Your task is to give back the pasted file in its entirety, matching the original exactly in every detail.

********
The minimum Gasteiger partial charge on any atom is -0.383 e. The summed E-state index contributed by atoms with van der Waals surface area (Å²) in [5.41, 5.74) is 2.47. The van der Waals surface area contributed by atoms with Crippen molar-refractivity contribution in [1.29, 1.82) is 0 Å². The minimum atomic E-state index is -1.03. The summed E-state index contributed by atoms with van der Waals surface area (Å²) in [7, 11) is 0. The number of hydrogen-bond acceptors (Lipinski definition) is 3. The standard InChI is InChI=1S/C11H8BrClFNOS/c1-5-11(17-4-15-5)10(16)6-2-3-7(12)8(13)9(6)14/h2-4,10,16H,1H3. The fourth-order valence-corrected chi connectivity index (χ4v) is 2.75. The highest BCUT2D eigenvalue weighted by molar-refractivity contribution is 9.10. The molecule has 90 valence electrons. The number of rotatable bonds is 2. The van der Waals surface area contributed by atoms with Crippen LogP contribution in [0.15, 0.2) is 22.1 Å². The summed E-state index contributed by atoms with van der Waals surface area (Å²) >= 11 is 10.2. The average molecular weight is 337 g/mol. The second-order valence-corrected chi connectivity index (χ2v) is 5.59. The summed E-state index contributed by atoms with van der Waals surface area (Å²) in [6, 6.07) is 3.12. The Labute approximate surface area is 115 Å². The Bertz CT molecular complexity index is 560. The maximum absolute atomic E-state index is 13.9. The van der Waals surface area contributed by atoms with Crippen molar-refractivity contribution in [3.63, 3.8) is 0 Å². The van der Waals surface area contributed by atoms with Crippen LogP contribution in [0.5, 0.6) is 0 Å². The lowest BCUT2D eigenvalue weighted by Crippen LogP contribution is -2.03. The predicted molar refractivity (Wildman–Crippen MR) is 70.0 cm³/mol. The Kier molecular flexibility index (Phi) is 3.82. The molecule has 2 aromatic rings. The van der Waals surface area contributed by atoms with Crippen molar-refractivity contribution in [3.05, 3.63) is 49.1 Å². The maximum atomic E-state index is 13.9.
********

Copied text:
The minimum Gasteiger partial charge on any atom is -0.383 e. The summed E-state index contributed by atoms with van der Waals surface area (Å²) in [5.41, 5.74) is 2.47. The van der Waals surface area contributed by atoms with Crippen molar-refractivity contribution in [1.29, 1.82) is 0 Å². The minimum atomic E-state index is -1.03. The summed E-state index contributed by atoms with van der Waals surface area (Å²) in [7, 11) is 0. The number of hydrogen-bond acceptors (Lipinski definition) is 3. The standard InChI is InChI=1S/C11H8BrClFNOS/c1-5-11(17-4-15-5)10(16)6-2-3-7(12)8(13)9(6)14/h2-4,10,16H,1H3. The fourth-order valence-corrected chi connectivity index (χ4v) is 2.75. The highest BCUT2D eigenvalue weighted by molar-refractivity contribution is 9.10. The molecule has 90 valence electrons. The number of rotatable bonds is 2. The van der Waals surface area contributed by atoms with Crippen LogP contribution in [0.15, 0.2) is 22.1 Å². The summed E-state index contributed by atoms with van der Waals surface area (Å²) >= 11 is 10.2. The average molecular weight is 337 g/mol. The second-order valence-corrected chi connectivity index (χ2v) is 5.59. The summed E-state index contributed by atoms with van der Waals surface area (Å²) in [6, 6.07) is 3.12. The Labute approximate surface area is 115 Å². The Bertz CT molecular complexity index is 560. The maximum absolute atomic E-state index is 13.9. The van der Waals surface area contributed by atoms with Crippen molar-refractivity contribution in [3.63, 3.8) is 0 Å². The van der Waals surface area contributed by atoms with Crippen LogP contribution in [0.5, 0.6) is 0 Å². The lowest BCUT2D eigenvalue weighted by Crippen LogP contribution is -2.03. The predicted molar refractivity (Wildman–Crippen MR) is 70.0 cm³/mol. The Kier molecular flexibility index (Phi) is 3.82. The molecule has 2 aromatic rings. The van der Waals surface area contributed by atoms with Crippen molar-refractivity contribution in [3.05, 3.63) is 49.1 Å². The maximum atomic E-state index is 13.9.